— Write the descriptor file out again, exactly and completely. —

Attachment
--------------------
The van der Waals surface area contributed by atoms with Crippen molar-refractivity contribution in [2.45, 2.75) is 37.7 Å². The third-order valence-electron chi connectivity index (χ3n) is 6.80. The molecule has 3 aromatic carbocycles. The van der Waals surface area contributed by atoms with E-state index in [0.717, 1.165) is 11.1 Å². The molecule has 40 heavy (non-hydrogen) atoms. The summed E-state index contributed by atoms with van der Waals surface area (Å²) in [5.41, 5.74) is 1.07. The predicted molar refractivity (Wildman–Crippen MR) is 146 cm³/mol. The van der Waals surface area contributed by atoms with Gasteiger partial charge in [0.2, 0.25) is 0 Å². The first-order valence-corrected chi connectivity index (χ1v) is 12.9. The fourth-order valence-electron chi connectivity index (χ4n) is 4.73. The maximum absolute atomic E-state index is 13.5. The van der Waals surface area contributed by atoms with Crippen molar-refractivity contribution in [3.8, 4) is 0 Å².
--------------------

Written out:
The van der Waals surface area contributed by atoms with Crippen molar-refractivity contribution in [2.45, 2.75) is 37.7 Å². The third-order valence-electron chi connectivity index (χ3n) is 6.80. The molecule has 3 aromatic carbocycles. The van der Waals surface area contributed by atoms with E-state index in [0.717, 1.165) is 11.1 Å². The molecule has 40 heavy (non-hydrogen) atoms. The summed E-state index contributed by atoms with van der Waals surface area (Å²) in [5.41, 5.74) is 1.07. The predicted molar refractivity (Wildman–Crippen MR) is 146 cm³/mol. The van der Waals surface area contributed by atoms with Gasteiger partial charge in [0.2, 0.25) is 0 Å². The first-order valence-corrected chi connectivity index (χ1v) is 12.9. The fourth-order valence-electron chi connectivity index (χ4n) is 4.73. The maximum absolute atomic E-state index is 13.5. The van der Waals surface area contributed by atoms with Crippen molar-refractivity contribution in [3.8, 4) is 0 Å².